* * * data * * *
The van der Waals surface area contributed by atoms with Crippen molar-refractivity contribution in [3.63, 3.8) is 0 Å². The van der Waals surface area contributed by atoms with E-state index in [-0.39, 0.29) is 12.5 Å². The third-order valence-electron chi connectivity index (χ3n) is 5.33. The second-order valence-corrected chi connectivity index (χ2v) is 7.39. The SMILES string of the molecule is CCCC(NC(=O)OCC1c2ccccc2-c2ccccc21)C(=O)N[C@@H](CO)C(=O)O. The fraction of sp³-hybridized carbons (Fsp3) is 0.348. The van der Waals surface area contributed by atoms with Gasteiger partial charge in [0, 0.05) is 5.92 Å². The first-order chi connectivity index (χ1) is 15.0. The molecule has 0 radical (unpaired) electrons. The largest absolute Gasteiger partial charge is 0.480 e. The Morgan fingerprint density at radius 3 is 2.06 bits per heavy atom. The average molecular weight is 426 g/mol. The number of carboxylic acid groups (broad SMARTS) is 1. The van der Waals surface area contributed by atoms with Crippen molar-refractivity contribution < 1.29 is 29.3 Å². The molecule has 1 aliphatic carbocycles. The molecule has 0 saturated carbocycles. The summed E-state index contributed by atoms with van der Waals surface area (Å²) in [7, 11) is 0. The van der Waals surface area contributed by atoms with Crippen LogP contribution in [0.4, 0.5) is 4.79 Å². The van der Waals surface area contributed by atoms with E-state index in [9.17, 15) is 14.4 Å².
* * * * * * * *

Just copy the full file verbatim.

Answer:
The van der Waals surface area contributed by atoms with Crippen molar-refractivity contribution in [3.63, 3.8) is 0 Å². The van der Waals surface area contributed by atoms with E-state index in [-0.39, 0.29) is 12.5 Å². The third-order valence-electron chi connectivity index (χ3n) is 5.33. The second-order valence-corrected chi connectivity index (χ2v) is 7.39. The SMILES string of the molecule is CCCC(NC(=O)OCC1c2ccccc2-c2ccccc21)C(=O)N[C@@H](CO)C(=O)O. The fraction of sp³-hybridized carbons (Fsp3) is 0.348. The van der Waals surface area contributed by atoms with Gasteiger partial charge in [0, 0.05) is 5.92 Å². The first-order chi connectivity index (χ1) is 15.0. The molecule has 0 radical (unpaired) electrons. The largest absolute Gasteiger partial charge is 0.480 e. The Morgan fingerprint density at radius 3 is 2.06 bits per heavy atom. The average molecular weight is 426 g/mol. The number of carboxylic acid groups (broad SMARTS) is 1. The van der Waals surface area contributed by atoms with Crippen molar-refractivity contribution < 1.29 is 29.3 Å². The molecule has 1 aliphatic carbocycles. The molecule has 0 saturated carbocycles. The summed E-state index contributed by atoms with van der Waals surface area (Å²) in [7, 11) is 0. The van der Waals surface area contributed by atoms with Crippen LogP contribution in [0.4, 0.5) is 4.79 Å². The van der Waals surface area contributed by atoms with E-state index in [9.17, 15) is 14.4 Å².